Apart from taking care of your loved ones, make sure to take care of yourself and take some time out to indulge in your hobbies.

Help Is Available

Repetitive self-mutilation is a growing condition among adolescents and adults, associated with other forms of mental impairment. Over the years, the interest revolving around this condition has grown to a great extent leading to an ongoing debate about its separate diagnosis on its own. Repetitive self-mutilation, however, is a manageable condition. Encouraging the sufferer to express his/her feelings, providing a sound environment, offering professional treatment, and persistent care can help one overcome this condition with time.

Repetitive Self-Mutilation At A Glance

  1. Repetitive self-mutilation is the act of deliberately harming one’s own body, without any intention of suicidal attempt.
  2. People who suffer from this disorder appear to feel immediate relief from unbearable tension after inflicting self-injury.
  3. Self-mutilation is most common among teens and young adults.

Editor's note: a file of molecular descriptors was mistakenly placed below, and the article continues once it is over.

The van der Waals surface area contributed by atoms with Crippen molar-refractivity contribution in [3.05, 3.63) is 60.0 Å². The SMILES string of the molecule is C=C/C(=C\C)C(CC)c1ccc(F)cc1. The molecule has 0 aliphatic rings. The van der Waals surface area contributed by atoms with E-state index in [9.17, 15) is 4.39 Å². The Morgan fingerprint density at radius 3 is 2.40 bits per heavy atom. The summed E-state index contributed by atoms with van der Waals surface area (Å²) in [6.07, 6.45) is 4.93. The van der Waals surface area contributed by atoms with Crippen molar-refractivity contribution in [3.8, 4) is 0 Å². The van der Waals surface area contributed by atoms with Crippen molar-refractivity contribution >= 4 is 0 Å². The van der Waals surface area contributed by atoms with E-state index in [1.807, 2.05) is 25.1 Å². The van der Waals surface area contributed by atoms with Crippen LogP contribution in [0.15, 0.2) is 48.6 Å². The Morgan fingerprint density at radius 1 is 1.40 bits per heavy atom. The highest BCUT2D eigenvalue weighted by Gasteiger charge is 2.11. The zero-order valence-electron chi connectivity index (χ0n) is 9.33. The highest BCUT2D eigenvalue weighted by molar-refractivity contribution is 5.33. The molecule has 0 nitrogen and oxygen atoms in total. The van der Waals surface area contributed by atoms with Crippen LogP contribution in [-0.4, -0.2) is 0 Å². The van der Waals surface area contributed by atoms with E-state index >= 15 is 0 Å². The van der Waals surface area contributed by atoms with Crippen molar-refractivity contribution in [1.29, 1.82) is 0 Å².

4. People with this condition engage in self-injury when under the influence of alcohol or recreational drugs.
  5. Treating repetitive self-mutilation takes time, hard work, and one’s willpower to recover.
  6. Repetitive self-mutilation is a growing condition among adolescents and adults, associated with other forms of mental impairment.
👇 References:
  1. Favazza, A. R. (1992). Repetitive self-mutilation. Psychiatric Annals, 22(2), 60–63. []
  2. Smith B. D. (2005). Self-mutilation and pharmacotherapy. Psychiatry (Edgmont (Pa. : Township[][]
  3. DiClemente, R. J., Ponton, L. E., & Hartley, D. (1991). Prevalence and correlates of cutting behavior: risk for HIV transmission. Journal of the American Academy of Child and Adolescent Psychiatry, 30(5), 735–739. []